- Technology Cannot Help If We Don’t Support It Organizationally. More and more companies are purchasing inventory technologies, but failing to give planners time to plan. There is more and more need for an inventory planning role to manage the form and function of inventory and develop inventory strategies. Buying the technology and not having clear processes and accountability does not help. We are still in our infancy in the use of multi-tier inventory optimization technologies.
- Rising Volatility. Most companies are not measuring and adapting with volatility. Analyzing forecastability of the item portfolio is a good starting place. The second analysis is the measurement of the long tail of the supply chain. As items proliferate, and markets shift, the demand plan becomes more volatile. This is the case for most, but it is not recognized. Embracing demand and supply volatility is critical. Learn to dance with uncertainty.
- Forecast Consumption Logic Is an Opportunity for All. The variation in error at the distribution level in forecast consumption logic in the benchmarking analysis was higher than I thought. It was shocking to this old gal. I recommend that all companies measure the MAPE of the forecast at the item level for the distribution center, and then ask themselves the question “Why have we not implemented demand sensing to improve replenishment?”
- Executive Understanding. One of the surprises for me in the benchmark data is the gap in understanding of inventory strategies by the supply chain executive team. The concepts of planning and the management of form and function of inventory are not well understood. It takes training. The strategy requires careful definition with finance. However, it is worth it. Inventory turns correlate to market capitalization.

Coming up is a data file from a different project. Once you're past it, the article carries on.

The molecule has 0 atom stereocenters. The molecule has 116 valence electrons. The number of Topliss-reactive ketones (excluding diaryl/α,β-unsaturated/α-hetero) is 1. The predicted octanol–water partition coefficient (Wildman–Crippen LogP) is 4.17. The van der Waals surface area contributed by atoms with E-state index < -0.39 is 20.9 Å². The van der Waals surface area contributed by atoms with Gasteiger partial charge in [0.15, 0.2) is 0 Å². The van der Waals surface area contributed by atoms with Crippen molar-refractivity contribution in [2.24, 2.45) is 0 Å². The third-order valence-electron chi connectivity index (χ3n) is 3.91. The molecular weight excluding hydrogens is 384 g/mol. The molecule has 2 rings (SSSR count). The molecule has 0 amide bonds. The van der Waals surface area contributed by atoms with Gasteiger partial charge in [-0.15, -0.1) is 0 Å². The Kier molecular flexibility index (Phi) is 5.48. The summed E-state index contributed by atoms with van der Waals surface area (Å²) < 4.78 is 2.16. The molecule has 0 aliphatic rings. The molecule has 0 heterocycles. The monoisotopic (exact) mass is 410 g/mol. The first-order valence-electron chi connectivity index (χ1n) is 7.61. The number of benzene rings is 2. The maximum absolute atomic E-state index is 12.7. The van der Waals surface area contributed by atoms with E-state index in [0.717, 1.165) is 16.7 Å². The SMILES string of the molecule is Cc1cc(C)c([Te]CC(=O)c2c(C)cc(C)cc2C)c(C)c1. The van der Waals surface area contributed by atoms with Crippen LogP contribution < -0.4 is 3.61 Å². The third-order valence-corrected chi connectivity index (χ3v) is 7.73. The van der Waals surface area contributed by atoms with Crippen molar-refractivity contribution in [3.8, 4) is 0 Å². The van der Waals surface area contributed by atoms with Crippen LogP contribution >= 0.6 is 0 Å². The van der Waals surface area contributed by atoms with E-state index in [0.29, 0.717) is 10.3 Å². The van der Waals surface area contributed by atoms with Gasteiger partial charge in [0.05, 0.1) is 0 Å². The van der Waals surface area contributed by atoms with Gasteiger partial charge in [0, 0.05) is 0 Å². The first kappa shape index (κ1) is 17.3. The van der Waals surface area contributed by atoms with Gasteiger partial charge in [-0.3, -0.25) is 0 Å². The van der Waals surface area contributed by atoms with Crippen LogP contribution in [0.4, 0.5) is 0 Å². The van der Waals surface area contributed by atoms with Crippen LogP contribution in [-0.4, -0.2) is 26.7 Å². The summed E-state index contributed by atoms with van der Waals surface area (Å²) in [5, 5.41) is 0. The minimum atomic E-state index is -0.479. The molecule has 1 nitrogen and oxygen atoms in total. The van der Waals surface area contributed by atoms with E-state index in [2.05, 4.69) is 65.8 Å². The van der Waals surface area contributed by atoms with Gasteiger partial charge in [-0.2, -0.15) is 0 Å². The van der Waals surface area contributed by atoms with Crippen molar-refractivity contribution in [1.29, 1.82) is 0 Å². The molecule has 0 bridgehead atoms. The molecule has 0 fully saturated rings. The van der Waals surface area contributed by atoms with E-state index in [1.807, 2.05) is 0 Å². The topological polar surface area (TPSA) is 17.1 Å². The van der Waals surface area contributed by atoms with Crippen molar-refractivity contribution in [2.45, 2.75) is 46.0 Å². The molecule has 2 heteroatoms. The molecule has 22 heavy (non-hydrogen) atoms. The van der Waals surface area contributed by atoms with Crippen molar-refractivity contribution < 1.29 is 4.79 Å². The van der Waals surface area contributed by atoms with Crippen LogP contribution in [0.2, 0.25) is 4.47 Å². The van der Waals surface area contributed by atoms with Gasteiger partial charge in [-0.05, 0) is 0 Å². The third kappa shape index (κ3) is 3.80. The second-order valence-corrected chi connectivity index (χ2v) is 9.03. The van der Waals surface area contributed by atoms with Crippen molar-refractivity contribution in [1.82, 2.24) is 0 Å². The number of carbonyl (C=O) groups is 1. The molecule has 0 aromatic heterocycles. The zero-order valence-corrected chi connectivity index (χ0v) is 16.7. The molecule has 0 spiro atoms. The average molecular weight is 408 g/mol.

Join the Debate…
Twelve bloggers will cover this year’s conference, and we will push all of the videos live the week after the conference. If you cannot join us live, check out the presentations and join the debate on social media. I love an active debate and look forward to hearing your feedback on the supply chain planning benchmarking work.
The Supply Chain Insights planning benchmarking work for next year kicks off in January. Let us know if you want to be a part of the second year study.
Life is busy at Supply Chain Insights. We are working on the completion of our new game—SCI Impact!—for the Supply Chain Insights Global Summit in September. We would love to see you there! Our goal is to help supply chain visionaries around the world break the mold and drive higher levels of financial improvement.
About the Author:
Lora Cecere is the Founder of Supply Chain Insights. She is trying to redefine the industry analyst model to make it friendlier and more useful for supply chain leaders. Lora wrote the books Supply Chain Metrics That Matter and Bricks Matter, and is currently working on her third book, Leadership Matters. As a frequent contributor of supply chain content to the industry, Lora writes by-line monthly columns for SCM Quarterly, Consumer Goods Technology, Supply Chain Movement and Supply Chain Brain. She also actively blogs on her Supply Chain Insights website, for Linkedin, and for Forbes. When not writing or running her company, Lora is training for a triathlon, taking classes for her DBA degree in research at Temple or knitting and quilting for her new granddaughter. In between writing and training, Lora is actively doing tendu (s) and Dégagé (s) to dome her feet for pointe work at the ballet barre. She thinks that we are never too old to learn or to push an organization harder to improve performance.